Sartore, a contributor to National Geographic, is 11 years into the project that is estimated will span 25 years. The photographer has managed to capture exquisite images of 6,500 different animal species so far. He has about 6,000 more to go.
In a recent radio interview with Fresh Air, Sartore told interviewer Terry Gross that he photographs the animals in the studio as opposed to in nature to give them equal importance to viewers. This way, all the creatures will be viewed with the same respect.
“A MOUSE is every bit as glorious as an elephant, and a tiger beetle is every bit as big and important as a tiger,” Sartore said.
The main goal of the expansive project is to help preserve the futures of the animals Sartore photographs, many of which are endangered or on the verge of extinction. Sartore said that perhaps the simple portraits depicting each animal and insect’s beauty will help people care more about their futures.
Around 13,000 animals are speculated to be in environments such as zoos, aquariums, and wildlife rehab centers. Because of their adaptation to humans, such animals are not too difficult to photograph. They are sometimes given treats during shoots to ease any tensions.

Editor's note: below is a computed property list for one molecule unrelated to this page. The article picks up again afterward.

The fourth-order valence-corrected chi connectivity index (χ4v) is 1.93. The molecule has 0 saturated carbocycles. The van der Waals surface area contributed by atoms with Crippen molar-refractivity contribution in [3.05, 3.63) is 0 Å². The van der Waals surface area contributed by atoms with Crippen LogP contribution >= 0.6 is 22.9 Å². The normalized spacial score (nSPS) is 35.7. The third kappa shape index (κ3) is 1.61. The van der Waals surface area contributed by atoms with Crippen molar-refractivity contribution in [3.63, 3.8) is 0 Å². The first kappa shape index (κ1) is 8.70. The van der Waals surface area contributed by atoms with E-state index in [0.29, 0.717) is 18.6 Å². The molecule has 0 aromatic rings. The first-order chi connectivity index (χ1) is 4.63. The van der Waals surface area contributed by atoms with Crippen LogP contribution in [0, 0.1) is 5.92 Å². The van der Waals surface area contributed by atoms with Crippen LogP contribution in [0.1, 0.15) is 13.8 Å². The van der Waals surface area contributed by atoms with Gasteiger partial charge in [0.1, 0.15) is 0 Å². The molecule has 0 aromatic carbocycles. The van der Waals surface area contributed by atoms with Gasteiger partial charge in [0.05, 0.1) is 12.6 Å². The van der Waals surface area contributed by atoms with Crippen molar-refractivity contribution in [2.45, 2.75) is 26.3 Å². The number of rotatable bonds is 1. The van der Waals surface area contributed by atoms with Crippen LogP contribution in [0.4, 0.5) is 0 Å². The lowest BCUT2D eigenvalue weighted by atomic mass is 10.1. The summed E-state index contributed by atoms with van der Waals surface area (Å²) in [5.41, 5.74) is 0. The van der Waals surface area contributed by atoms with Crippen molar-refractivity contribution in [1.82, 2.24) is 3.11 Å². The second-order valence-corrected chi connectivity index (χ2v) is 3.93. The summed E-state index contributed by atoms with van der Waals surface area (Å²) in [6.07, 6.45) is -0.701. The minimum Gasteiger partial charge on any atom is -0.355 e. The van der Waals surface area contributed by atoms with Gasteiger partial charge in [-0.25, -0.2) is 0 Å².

Sartore enjoys working on the project but also said he feels quite a bit of pressure to get things done.
“I know of at least four or five animals now that are the very last of their kind in the world’s zoos and I’ve got to get to them, and it means I’m gone all the time, and once I get there I’ve got to do the world’s best picture of this animal before it’s lost…”
He goes on to cite various examples of animals in different countries, before adding:
“There’s lots of examples like that, a lot of birds especially. Birds and amphibians. A lot of them are down to the last ones, so I will be greatly relieved when all this is done, but I figure another 15 years or so, that’s what it’s going to take. No matter what, I’m going to get it done if I can still do it, if I can still walk and talk and shoot.”
Whenever he finishes the project, it is indeed a beautiful way for humanity to contribute to the preservation of such wonderful creatures.
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